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John Boyd Dunlop and the Inflatable Tire

John Boyd Dunlop and the Inflatable Tire

On December 7, 1888, Scottish inventor John Boyd Dunlop patented the pneumatic or inflatable tire. His invention is considered one of the basic building blocks of the automobile manufacturing industry. Today, over 1 billion tires are produced annually in over 400 tire factories. John Dunlop Background John Boyd Dunlop was born in 1840 on a farm in Dreghorn, North Ayrshire, Scotland, what is now the eastern outskirts of the town of Irvine. Already…
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The Encyclopædia Britannica and the Spirit of Enlightenment

The Encyclopædia Britannica and the Spirit of Enlightenment

On December 6, 1768, the first volume of the first edition of the Encyclopædia Britannica was published in London as , ‘A Dictionary of Arts and Sciences, compiled upon a New Plan‘. The Britannica is the oldest English-language encyclopaedia still being produced today. The history of its 15 editions alone would be subject of an entire book. But although it might be the most popular encyclopaedia ever printed, it was not the…
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The Myth of the Bermuda Triangle

The Myth of the Bermuda Triangle

On December 5, 1945, the five torpedo bombers of US Navy Flight 19 disappeared on a routine navigation flight over the Bermuda Triangle. Navy investigators could not determine the cause of the loss of Flight 19 and thus, creating the myth of the Bermuda Triangle. Flight 19 “Navigation Problem No. 1” was the last Advanced Combat Aircrew Training out of three, the pilots of Flight 19 had to accomplish in the area…
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Thomas Carlyle and his Obsession with “Great Man”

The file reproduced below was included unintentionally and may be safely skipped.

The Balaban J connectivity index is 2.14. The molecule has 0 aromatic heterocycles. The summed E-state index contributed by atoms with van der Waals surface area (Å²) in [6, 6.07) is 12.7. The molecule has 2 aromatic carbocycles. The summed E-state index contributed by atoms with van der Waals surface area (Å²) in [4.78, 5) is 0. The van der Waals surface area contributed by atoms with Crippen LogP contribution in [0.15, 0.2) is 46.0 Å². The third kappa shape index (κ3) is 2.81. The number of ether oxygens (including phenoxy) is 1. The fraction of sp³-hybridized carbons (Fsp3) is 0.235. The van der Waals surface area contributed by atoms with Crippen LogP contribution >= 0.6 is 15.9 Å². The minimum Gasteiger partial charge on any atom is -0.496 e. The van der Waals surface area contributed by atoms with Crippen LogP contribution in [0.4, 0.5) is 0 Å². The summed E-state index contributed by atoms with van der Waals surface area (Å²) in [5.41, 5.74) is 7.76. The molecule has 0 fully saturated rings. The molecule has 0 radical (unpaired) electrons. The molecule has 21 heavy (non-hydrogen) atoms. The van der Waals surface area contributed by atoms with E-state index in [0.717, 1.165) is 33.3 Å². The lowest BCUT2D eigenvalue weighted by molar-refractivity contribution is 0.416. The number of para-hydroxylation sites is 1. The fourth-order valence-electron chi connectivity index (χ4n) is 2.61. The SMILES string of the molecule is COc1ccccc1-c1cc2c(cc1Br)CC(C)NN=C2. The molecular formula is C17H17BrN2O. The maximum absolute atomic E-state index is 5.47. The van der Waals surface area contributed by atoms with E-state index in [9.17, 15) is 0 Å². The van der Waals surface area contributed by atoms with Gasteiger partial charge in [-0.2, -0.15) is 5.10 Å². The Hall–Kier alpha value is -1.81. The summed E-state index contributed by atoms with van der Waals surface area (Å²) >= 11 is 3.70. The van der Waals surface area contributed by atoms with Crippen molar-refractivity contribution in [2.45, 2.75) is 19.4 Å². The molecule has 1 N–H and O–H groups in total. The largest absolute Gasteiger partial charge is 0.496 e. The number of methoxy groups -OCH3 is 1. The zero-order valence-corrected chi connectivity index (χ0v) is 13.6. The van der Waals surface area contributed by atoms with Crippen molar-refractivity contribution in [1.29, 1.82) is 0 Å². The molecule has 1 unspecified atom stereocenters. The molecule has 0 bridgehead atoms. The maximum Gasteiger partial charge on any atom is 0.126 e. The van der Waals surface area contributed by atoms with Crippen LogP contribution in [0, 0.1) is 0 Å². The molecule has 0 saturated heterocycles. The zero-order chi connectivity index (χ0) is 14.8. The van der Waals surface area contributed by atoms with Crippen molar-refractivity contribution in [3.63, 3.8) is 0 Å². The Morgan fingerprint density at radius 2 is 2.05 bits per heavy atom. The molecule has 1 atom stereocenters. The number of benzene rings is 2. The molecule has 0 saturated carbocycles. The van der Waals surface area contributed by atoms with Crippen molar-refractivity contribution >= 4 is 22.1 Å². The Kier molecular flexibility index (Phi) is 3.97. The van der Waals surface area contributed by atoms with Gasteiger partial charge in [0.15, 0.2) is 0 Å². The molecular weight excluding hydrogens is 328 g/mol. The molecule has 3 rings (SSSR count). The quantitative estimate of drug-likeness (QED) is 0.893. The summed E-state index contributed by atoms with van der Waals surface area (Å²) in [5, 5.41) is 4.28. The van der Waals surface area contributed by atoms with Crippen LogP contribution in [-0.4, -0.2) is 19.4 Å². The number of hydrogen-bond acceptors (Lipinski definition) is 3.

Thomas Carlyle and his Obsession with “Great Man”

On December 4, 1795, Scottish philosopher, satirical writer, essayist, translator, historian, mathematician, and teacher Thomas Carlyle was born. Best known for his famous work On Heroes, Hero-Worship, and The Heroic in History, he argued that the key role in history lies in the actions of the “Great Man“. However, Carlyle is considered one of the most important social commentators of the Victorian era. “The weakest living creature, by concentrating his powers on…
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Christiaan Barnard and the First Heart Transplant

Christiaan Barnard and the First Heart Transplant

On December 3, 1967 at the Groote Schuur Hospital in Cape Town South Africa, Christiaan Barnard performed the world‘s first adult heart transplant on Louis Washkansky. Although Norman Shumway is widely regarded as the father of heart transplantation, it was the young South African Christiaan Barnard utilizing the techniques developed and perfected by Norman Shumway and Richard Lower, who performed the world’s first adult human heart transplant. Christiaan Barnard Background Christiaan Barnard…